It is important to work to make this world better for all who live in it. Masonry teaches the importance of doing good, not because it assures a person's entrance into heaven -- that's a question for a religion, not a fraternity -- but because we have a duty to all other men and women to make their lives as fulfilling as they can be.

Honor and integrity are essential to life. Life without honour and integrity is without meaning.  

Qualification for membership

To be eligible to become a Freemason the absolute qualification are that a man must be over the age of 21 years; be of good character; be law abiding and profess belief in a Supreme Being. No atheist can become a Mason. Anyone who is of good moral character and believes in the existence of Almighty God and a belief in the Supreme Being, no matter by what name He is called, or what faith the person professes, is eligible.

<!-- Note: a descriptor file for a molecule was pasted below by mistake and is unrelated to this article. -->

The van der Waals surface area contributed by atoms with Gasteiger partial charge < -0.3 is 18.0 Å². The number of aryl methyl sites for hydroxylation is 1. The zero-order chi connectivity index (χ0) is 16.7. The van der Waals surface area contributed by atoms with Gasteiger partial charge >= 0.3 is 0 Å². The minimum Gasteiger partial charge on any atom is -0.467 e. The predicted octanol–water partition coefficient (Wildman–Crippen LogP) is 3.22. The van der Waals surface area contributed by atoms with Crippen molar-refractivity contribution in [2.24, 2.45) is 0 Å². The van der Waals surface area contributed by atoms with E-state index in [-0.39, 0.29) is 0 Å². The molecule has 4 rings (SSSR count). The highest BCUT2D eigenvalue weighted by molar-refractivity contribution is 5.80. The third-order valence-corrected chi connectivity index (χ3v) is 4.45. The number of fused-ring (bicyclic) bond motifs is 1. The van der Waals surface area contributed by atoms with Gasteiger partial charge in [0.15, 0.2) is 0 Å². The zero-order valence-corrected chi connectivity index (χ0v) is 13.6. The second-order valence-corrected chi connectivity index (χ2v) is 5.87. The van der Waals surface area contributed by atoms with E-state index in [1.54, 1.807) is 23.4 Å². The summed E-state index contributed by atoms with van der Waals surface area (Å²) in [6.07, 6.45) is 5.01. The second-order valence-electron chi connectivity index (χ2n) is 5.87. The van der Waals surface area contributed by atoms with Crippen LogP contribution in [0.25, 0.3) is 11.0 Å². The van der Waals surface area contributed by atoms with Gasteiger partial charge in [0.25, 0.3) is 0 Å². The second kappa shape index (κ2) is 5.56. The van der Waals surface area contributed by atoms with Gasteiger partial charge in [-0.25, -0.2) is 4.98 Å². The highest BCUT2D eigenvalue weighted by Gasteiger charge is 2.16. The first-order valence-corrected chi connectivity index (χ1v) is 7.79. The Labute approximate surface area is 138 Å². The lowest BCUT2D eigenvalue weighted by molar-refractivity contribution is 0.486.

The process of becoming a Mason is not complicated. It involves three evenings to undergo three degrees, or three stages of membership called Entered Apprentice, Fellowcraft, and Master Mason. These are learning experiences. There is some homework that goes with each degree that is worked out with another member of the Lodge. The degrees of Masonry teach progressive lessons in morals, ethics, and philosophy the importance of honour and integrity, of being a person on whom others can rely, of being both trusting and trustworthy, of realizing that you have a spiritual nature as well as a physical or animal nature, of the importance of self-control, of knowing how to love and be loved, of knowing how to keep confidential what others tell you so that they can "open up" without fear. To understand these lessons and use them in our daily life requires that we invest some individual time and thought. But that's what makes being a Mason so special. But, after a man becomes a Mason, the time he gives to the fraternity is entirely up to him. There is no requirement that a man participate in the meetings and projects of his Lodge. Each man determines for himself the time he wants to give to the fraternity.